My New Two-Tier Low-Water Triangle Planter
There’s an awkward corner at the front of my building. It’s a tight 90º turn where a planter would work so long as it kept out of the way. The perfect shape would be a triangle, but since I couldn’t find one (how hard it is to make triangular planter?), I decided to build one myself.
The final project came out quite well. It’s 2 feet tall, 3 feet wide, and has 2 tiers for planting in, and I only bled once. I even added a floor with holes for drainage. All it took was some wood (Poplar – more on that in a moment), a circular saw that could handle 45º cuts, a drill, a few screws, and as much of my high school geometry class as I could remember.
I’m quite proud of the way it came out. Yesterday I did the planting.
I think it looks pretty good!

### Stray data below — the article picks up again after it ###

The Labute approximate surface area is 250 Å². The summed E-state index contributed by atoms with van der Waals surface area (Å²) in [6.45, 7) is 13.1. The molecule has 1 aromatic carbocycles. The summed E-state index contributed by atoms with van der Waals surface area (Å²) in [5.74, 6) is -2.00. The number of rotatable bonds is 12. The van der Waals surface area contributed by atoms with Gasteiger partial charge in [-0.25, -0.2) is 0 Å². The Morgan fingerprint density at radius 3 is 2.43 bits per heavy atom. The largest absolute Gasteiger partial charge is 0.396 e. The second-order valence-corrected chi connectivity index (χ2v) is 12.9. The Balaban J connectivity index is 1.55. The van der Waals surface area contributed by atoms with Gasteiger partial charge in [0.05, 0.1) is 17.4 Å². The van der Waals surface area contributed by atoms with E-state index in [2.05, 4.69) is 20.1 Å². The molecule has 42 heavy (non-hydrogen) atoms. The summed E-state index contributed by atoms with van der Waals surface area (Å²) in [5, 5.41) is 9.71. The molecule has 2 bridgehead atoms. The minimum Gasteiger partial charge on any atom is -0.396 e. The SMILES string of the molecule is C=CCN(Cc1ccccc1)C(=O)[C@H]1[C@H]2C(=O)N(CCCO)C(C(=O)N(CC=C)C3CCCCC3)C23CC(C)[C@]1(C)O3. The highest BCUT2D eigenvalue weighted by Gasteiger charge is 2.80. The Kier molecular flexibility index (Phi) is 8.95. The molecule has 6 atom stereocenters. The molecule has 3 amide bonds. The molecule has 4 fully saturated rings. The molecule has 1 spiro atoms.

What I didn’t know when I bought the wood is that Poplar is not very rot resistant. All wood planters rot eventually, it’s just a matter of when. (Mental note: Cedar and Redwood last the longest. Next time.) To help extend the life of the planter, I decided to use a cactus mix and plant only low-water plants, so that I could keep the container quite dry (which should keep it from rotting quickly).
For the bottom row, I selected succulents that should stay small: Echeveria, Kalanchoe, and Sedum. It’s planted pretty tight but I just wanted to put everything in and see how they do.
On top, I kept with the low-water requirement, but went in a different direction. Around the sides I planted Sempervivum, which will, in time, form a dense mat and spill over the edges. I needed something small because in the center I planted a giant.
The Giant Sea Squill, aka Drimia maritima, is the largest flowering bulb in the world! This bulb was about a foot across. This season, it should form a huge half-circle of spear-shaped, wavy leaves. And when it’s ready, it’ll shoot a spray of flowers up 3-5 feet.
The Sea Squill grows in sandy crevices in beachy areas, so it’s good in costal climates with arid sand. When I bought it, the salesman said, “plant it, water it, and then never water it again.’ Sounds like the perfect crown jewel for my new two-tier low-water triangle planter extravaganza.